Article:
Campaigners want a watchdog to stop newspapers from 'sexualising violent crimes against women'
Women groups have formed a coalition demanding the creation of a new regulatory body to look at sexism in the media.
This comes in the run-up to the publication of the Leveson report on the press, expected to be released this Thursday.
Four women's organisations, Eaves, Equality Now, Object and the End Violence Against Women Coalition, closely looked at the content of 11 national newspapers over a randomly chosen fortnight in early September - finding that over 1,300 articles and images raised concern over how violence against women is portrayed in the British press.
They warned newspaper coverage 'sexualised violent crimes against women', helping to normalise rape and create jurors who hold prejudices against female victims.
In a report, the coalition of groups wrote: 'We found numerous instances of violence against women coming across as sexual and titillating.
'We call this 'rape culture' because this reporting of violence against women and girls not only trivialises the abuse, but it further contributes to an increasingly conducive context for rape and sexual abuse to take place with impunity.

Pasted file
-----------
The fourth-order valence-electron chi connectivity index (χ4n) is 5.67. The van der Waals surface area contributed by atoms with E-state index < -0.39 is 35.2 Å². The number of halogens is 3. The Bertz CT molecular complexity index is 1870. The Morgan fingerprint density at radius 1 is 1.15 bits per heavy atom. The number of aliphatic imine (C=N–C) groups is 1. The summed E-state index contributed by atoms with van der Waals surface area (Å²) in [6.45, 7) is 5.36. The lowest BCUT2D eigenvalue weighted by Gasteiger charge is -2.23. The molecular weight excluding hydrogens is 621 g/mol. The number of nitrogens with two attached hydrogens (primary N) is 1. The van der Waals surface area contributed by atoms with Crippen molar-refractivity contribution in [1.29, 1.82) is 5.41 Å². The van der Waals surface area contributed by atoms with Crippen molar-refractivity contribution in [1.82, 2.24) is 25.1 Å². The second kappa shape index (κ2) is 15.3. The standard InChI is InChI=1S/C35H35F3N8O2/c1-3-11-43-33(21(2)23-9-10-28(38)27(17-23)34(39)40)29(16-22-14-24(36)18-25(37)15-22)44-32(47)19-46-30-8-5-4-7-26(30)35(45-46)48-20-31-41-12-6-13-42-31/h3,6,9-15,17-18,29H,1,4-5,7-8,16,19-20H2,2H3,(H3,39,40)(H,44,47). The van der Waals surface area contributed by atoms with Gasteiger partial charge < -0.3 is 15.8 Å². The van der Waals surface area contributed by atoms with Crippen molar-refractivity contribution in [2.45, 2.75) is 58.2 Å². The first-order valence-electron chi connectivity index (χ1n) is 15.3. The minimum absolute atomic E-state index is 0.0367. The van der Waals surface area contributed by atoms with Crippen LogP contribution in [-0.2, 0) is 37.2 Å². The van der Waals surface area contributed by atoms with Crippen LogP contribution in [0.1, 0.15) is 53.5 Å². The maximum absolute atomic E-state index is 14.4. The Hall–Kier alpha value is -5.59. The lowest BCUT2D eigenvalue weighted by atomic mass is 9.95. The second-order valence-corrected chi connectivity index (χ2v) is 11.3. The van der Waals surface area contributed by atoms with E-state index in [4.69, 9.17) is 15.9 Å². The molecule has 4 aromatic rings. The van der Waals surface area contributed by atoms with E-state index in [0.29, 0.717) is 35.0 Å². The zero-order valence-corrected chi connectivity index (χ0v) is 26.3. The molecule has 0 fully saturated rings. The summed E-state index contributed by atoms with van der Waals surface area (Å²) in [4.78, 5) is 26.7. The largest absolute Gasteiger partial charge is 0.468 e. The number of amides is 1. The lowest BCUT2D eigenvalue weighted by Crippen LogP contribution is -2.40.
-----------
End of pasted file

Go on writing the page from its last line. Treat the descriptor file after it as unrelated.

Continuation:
'Articles which appear to present violation, fear and lack of consent as appealing were not uncommon.'
The group have sent a letter to David Cameron which demands any new press regulation contains clear guidance about female equality and sexually explicit material.
The letter also states: 'If our press culture remains one in which women are either invisible or semi-naked, stereotyped or vilified, our society and our democracy suffers'.
Particularly concerning was the fact that no stories documenting violence against women referred to the sheer scale of abuse against women.
Some of the women's groups also raised issues about sexualised images in newspapers, in particular the Sun's Page 3 tradition - which currently is the focus of a petition.
Anna van Heeswijk of Object said: 'Page 3 sexism accompanies a daily diet of upskirt photography, double-page spreads of naked women with no news value, and explicit sex industry advertisements in newspapers like the Sport.'
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